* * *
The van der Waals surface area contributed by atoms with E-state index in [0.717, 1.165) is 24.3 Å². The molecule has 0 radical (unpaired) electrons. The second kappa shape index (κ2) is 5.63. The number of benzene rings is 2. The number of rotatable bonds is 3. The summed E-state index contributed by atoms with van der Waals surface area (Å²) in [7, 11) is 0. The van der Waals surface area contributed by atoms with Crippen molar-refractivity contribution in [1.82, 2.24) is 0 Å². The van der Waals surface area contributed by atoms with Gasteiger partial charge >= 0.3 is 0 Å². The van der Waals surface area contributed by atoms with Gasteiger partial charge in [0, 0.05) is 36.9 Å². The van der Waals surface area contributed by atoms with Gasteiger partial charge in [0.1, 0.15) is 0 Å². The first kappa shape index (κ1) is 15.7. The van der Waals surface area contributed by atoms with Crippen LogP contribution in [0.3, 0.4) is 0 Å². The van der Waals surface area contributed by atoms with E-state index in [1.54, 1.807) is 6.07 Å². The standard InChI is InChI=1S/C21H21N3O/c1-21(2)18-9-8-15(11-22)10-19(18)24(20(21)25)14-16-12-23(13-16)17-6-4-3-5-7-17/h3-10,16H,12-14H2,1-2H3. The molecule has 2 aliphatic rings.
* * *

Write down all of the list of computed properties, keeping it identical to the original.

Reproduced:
The van der Waals surface area contributed by atoms with E-state index in [0.717, 1.165) is 24.3 Å². The molecule has 0 radical (unpaired) electrons. The second kappa shape index (κ2) is 5.63. The number of benzene rings is 2. The number of rotatable bonds is 3. The summed E-state index contributed by atoms with van der Waals surface area (Å²) in [7, 11) is 0. The van der Waals surface area contributed by atoms with Crippen molar-refractivity contribution in [1.82, 2.24) is 0 Å². The van der Waals surface area contributed by atoms with Gasteiger partial charge >= 0.3 is 0 Å². The van der Waals surface area contributed by atoms with Gasteiger partial charge in [0, 0.05) is 36.9 Å². The van der Waals surface area contributed by atoms with Gasteiger partial charge in [0.1, 0.15) is 0 Å². The first kappa shape index (κ1) is 15.7. The van der Waals surface area contributed by atoms with Crippen LogP contribution in [0.3, 0.4) is 0 Å². The van der Waals surface area contributed by atoms with E-state index in [1.54, 1.807) is 6.07 Å². The standard InChI is InChI=1S/C21H21N3O/c1-21(2)18-9-8-15(11-22)10-19(18)24(20(21)25)14-16-12-23(13-16)17-6-4-3-5-7-17/h3-10,16H,12-14H2,1-2H3. The molecule has 2 aliphatic rings.